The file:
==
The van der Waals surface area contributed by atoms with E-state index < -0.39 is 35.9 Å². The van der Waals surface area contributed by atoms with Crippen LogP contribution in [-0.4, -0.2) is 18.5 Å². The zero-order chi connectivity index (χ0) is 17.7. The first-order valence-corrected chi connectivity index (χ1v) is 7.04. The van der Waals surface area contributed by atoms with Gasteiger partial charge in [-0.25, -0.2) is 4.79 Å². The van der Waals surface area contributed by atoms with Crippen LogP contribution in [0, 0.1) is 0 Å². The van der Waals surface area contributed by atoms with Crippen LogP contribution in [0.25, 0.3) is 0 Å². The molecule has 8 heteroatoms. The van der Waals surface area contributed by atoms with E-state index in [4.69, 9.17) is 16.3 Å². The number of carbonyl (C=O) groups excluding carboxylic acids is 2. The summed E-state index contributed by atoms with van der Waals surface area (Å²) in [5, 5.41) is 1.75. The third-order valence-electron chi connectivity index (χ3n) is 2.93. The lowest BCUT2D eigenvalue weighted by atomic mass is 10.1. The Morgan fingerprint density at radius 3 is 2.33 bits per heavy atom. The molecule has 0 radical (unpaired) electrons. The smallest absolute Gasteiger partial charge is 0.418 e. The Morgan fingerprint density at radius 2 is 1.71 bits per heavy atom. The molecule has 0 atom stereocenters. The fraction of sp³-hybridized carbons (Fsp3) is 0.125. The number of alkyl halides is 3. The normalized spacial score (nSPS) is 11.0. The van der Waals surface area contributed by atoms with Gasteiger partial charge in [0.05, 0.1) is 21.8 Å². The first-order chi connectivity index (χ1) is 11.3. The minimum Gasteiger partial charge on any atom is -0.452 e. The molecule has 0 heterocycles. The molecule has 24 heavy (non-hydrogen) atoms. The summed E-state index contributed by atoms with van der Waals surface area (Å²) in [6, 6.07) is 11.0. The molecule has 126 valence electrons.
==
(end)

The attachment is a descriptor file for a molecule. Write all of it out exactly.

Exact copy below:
The van der Waals surface area contributed by atoms with E-state index < -0.39 is 35.9 Å². The van der Waals surface area contributed by atoms with Crippen LogP contribution in [-0.4, -0.2) is 18.5 Å². The zero-order chi connectivity index (χ0) is 17.7. The first-order valence-corrected chi connectivity index (χ1v) is 7.04. The van der Waals surface area contributed by atoms with Gasteiger partial charge in [-0.25, -0.2) is 4.79 Å². The van der Waals surface area contributed by atoms with Crippen LogP contribution in [0, 0.1) is 0 Å². The van der Waals surface area contributed by atoms with Crippen LogP contribution in [0.25, 0.3) is 0 Å². The molecule has 8 heteroatoms. The van der Waals surface area contributed by atoms with E-state index in [4.69, 9.17) is 16.3 Å². The number of carbonyl (C=O) groups excluding carboxylic acids is 2. The summed E-state index contributed by atoms with van der Waals surface area (Å²) in [5, 5.41) is 1.75. The third-order valence-electron chi connectivity index (χ3n) is 2.93. The lowest BCUT2D eigenvalue weighted by atomic mass is 10.1. The Morgan fingerprint density at radius 3 is 2.33 bits per heavy atom. The molecule has 0 radical (unpaired) electrons. The smallest absolute Gasteiger partial charge is 0.418 e. The Morgan fingerprint density at radius 2 is 1.71 bits per heavy atom. The molecule has 0 atom stereocenters. The fraction of sp³-hybridized carbons (Fsp3) is 0.125. The number of alkyl halides is 3. The normalized spacial score (nSPS) is 11.0. The van der Waals surface area contributed by atoms with Gasteiger partial charge in [0.05, 0.1) is 21.8 Å². The first-order chi connectivity index (χ1) is 11.3. The minimum Gasteiger partial charge on any atom is -0.452 e. The molecule has 0 heterocycles. The molecule has 24 heavy (non-hydrogen) atoms. The summed E-state index contributed by atoms with van der Waals surface area (Å²) in [6, 6.07) is 11.0. The molecule has 126 valence electrons.